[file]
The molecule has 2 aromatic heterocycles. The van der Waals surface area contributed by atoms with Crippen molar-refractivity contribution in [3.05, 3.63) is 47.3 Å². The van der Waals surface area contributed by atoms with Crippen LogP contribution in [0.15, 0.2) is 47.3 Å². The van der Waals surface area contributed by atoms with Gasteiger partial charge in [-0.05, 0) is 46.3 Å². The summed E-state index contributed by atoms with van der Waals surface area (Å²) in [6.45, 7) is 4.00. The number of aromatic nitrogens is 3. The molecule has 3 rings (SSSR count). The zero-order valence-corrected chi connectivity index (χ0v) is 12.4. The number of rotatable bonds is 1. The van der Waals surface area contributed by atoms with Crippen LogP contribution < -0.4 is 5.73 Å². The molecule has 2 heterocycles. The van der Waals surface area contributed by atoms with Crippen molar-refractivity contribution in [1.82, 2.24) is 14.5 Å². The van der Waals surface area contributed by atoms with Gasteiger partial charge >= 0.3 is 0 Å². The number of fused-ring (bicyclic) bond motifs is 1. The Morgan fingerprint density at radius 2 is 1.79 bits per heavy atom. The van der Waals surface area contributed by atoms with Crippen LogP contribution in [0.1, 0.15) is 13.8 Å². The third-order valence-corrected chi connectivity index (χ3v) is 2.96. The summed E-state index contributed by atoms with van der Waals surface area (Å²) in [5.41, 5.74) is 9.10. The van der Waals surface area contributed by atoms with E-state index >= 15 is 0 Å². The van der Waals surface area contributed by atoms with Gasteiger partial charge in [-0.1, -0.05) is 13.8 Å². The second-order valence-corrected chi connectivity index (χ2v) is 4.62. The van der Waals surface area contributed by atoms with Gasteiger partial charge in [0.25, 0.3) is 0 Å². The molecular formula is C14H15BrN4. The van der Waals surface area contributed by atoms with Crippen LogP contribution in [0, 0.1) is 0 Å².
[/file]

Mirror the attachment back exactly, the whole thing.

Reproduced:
The molecule has 2 aromatic heterocycles. The van der Waals surface area contributed by atoms with Crippen molar-refractivity contribution in [3.05, 3.63) is 47.3 Å². The van der Waals surface area contributed by atoms with Crippen LogP contribution in [0.15, 0.2) is 47.3 Å². The van der Waals surface area contributed by atoms with Gasteiger partial charge in [-0.05, 0) is 46.3 Å². The summed E-state index contributed by atoms with van der Waals surface area (Å²) in [6.45, 7) is 4.00. The number of aromatic nitrogens is 3. The molecule has 3 rings (SSSR count). The zero-order valence-corrected chi connectivity index (χ0v) is 12.4. The number of rotatable bonds is 1. The van der Waals surface area contributed by atoms with Crippen LogP contribution < -0.4 is 5.73 Å². The molecule has 2 heterocycles. The van der Waals surface area contributed by atoms with Crippen molar-refractivity contribution in [1.82, 2.24) is 14.5 Å². The van der Waals surface area contributed by atoms with Gasteiger partial charge >= 0.3 is 0 Å². The number of fused-ring (bicyclic) bond motifs is 1. The Morgan fingerprint density at radius 2 is 1.79 bits per heavy atom. The van der Waals surface area contributed by atoms with Crippen LogP contribution in [0.1, 0.15) is 13.8 Å². The third-order valence-corrected chi connectivity index (χ3v) is 2.96. The summed E-state index contributed by atoms with van der Waals surface area (Å²) in [5.41, 5.74) is 9.10. The van der Waals surface area contributed by atoms with E-state index >= 15 is 0 Å². The van der Waals surface area contributed by atoms with Gasteiger partial charge in [-0.1, -0.05) is 13.8 Å². The second-order valence-corrected chi connectivity index (χ2v) is 4.62. The van der Waals surface area contributed by atoms with Gasteiger partial charge in [0.25, 0.3) is 0 Å². The molecular formula is C14H15BrN4. The van der Waals surface area contributed by atoms with Crippen LogP contribution in [0, 0.1) is 0 Å².